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Table 6 Medications, Supplies, and Equipment for Anaphylaxis Treatment

From: World Allergy Organization Guidelines for the Assessment and Management of Anaphylaxis

Medicationsa, b
   First line (priority medication)
Epinephrine (adrenaline) 1:1,000 (1 mg/mL)for intramuscular injection 0.01 mg/kg, to a maximum of 0.5 mg (adult), 0.3 mg (childc)
   Second line medications
H1-antihistamine for intravenous infusion eg. chlorpheniramine 10 mg (adult), 2.5-5 mg (child)c or diphenhydramine 25-50 mg (adult) (1 mg/kg, maximum 50 mg [childc])
ß2-adrenergic agonist, eg. salbutamol (albuterol) solution, 2.5 mg/3 mL or 5 mg/3 mL (adult), (2.5 mg/3 mL [childc]) given by nebulizer and face mask glucocorticoid for intravenous infusion, eg. hydrocortisone 200 mg (adult), maximum 100 mg (childc); or methylprednisolone 50-100 mg (adult); 1 mg/kg, maximum 50 mg (childc)
H2-antihistamine for intravenous infusion,d for example, ranitidine 50 mg (adult) or 1 mg/kg, maximum 50 mg (childc)
Supplies
   Management of the airway
Supplemental oxygen (oxygen tank,b valve with flow-meter, and extension tubing)
Ambu bag/valve/mask, self-inflating with reservoir (volume 700-1,000 mL [adult]; 100-700 mL [childc])
Disposable face masks (infant, toddler, child, adult)
Oropharyngeal airway: 6 cm, 7 cm, 8 cm, 9 cm, 10 cm
Pocket masks, nasal cannulae,e laryngeal mask airwayse
Supplies for suctioning
Supplies for intubation
   Management of hypotension and shock
Supplies for giving large volumes of intravenous fluids rapidly, eg. 0.9% (isotonic) saline, 1 L bags
Alcohol swabs
Tourniquet
Indwelling intravenous catheters (gauge 14, 16, 18, 20, 22)
Intravenous butterfly needles (gauge 19, 21, 23, 25)
Syringes with needles (1 mL, 10 mL, 20 mL)
Macro-drip administration sets
Extension tubing
T-connectors
3-way stopcock
Arm boards (4 sizes)
   Other supplies
Written emergency protocol for anaphylaxis treatmentf
Flow chart for recording times and events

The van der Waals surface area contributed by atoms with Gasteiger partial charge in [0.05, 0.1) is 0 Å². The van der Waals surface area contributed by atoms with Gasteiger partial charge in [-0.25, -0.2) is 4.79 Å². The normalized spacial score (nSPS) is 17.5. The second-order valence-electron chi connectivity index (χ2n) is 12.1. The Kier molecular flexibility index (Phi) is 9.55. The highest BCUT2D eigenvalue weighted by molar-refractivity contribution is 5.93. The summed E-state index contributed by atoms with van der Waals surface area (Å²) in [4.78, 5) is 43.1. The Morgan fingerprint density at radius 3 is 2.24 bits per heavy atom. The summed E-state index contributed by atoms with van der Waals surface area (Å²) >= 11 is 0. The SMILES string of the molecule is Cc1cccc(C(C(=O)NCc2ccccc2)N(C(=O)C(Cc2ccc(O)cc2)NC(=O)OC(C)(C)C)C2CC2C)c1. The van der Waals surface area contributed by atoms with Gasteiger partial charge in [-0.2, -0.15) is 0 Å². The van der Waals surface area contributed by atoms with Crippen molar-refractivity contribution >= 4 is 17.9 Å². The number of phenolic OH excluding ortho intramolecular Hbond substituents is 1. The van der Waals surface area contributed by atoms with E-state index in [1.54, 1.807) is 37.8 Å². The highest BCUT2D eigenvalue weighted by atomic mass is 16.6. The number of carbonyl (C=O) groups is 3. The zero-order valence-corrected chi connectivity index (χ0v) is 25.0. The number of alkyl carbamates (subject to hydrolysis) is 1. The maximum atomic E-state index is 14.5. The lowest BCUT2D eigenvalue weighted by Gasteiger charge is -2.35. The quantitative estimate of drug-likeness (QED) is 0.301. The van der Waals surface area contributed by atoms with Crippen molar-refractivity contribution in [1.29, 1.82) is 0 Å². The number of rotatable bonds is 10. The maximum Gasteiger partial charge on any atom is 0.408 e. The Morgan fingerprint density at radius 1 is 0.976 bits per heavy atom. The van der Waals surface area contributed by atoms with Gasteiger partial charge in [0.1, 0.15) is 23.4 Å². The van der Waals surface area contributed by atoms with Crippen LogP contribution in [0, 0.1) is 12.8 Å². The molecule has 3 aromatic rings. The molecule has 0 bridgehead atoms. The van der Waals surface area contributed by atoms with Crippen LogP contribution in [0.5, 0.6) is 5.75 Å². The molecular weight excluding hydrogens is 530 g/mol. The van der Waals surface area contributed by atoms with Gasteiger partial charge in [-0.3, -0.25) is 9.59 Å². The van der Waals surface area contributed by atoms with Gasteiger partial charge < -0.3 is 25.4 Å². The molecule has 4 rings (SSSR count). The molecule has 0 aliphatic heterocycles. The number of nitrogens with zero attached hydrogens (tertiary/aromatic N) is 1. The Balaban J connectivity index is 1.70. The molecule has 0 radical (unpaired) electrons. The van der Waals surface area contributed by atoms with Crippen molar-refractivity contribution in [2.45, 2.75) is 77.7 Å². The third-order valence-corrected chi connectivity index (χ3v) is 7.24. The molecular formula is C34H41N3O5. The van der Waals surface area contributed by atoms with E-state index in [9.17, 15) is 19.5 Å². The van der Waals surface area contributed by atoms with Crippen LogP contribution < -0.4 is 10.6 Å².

Synthetic tape
Gloves, preferably latex-free
Equipment
   Essential
Stethoscope
Sphygmomanometer, blood pressure cuffs (infant, child, adult, obese adult) Watch or clock
Cardiac arrest backboard or any flat, hard surface for use in cardiopulmonary resuscitation
Equipment for suctioning
Equipment for intubation
Equipment for giving large volumes of intravenous fluids rapidly
   Desirable
Electrocardiogram machine and supplies
Equipment for continuous noninvasive blood pressure monitoringg
Equipment for continuous noninvasive cardiac monitoringg
Pulse oximeter
Defibrillator
  1. aSecond line medication, for example, H1-antihistamine or glucocorticoid should be given by slow intravenous infusion over 10-15 minutes. Do not delay the administration of epinephrine, supplemental oxygen, or IV fluid resuscitation by taking time to draw up and administer a second-line medication.
  2. bThe expiry dates of all medications should be reviewed regularly, for example, after use and at monthly intervals, followed by restocking as needed. Oxygen tanks should also be checked regularly.
  3. cChild is defined as a prepubertal patient weighing less than 35-40 kg (not defined by age).
  4. dH2-antihistamines are sometimes used for anaphylaxis treatment in the US and Canada.
  5. eNasal cannulae deliver oxygen at a flow rate of 2-6 L/m; laryngeal mask airways do not protect the airway against aspiration and present a hazard in patients who are vomiting or at risk of vomiting.
  6. fA written emergency protocol for anaphylaxis treatment should be posted in a prominent place and rehearsed regularly. It should include drug dosages for adults and children, as well as telephone numbers and contact details for resuscitation team, emergency medical services, emergency department, etc.
  7. gNeeded if administering intravenous epinephrine or another intravenous vasopressor.
  8. Adapted from references [3, 2125].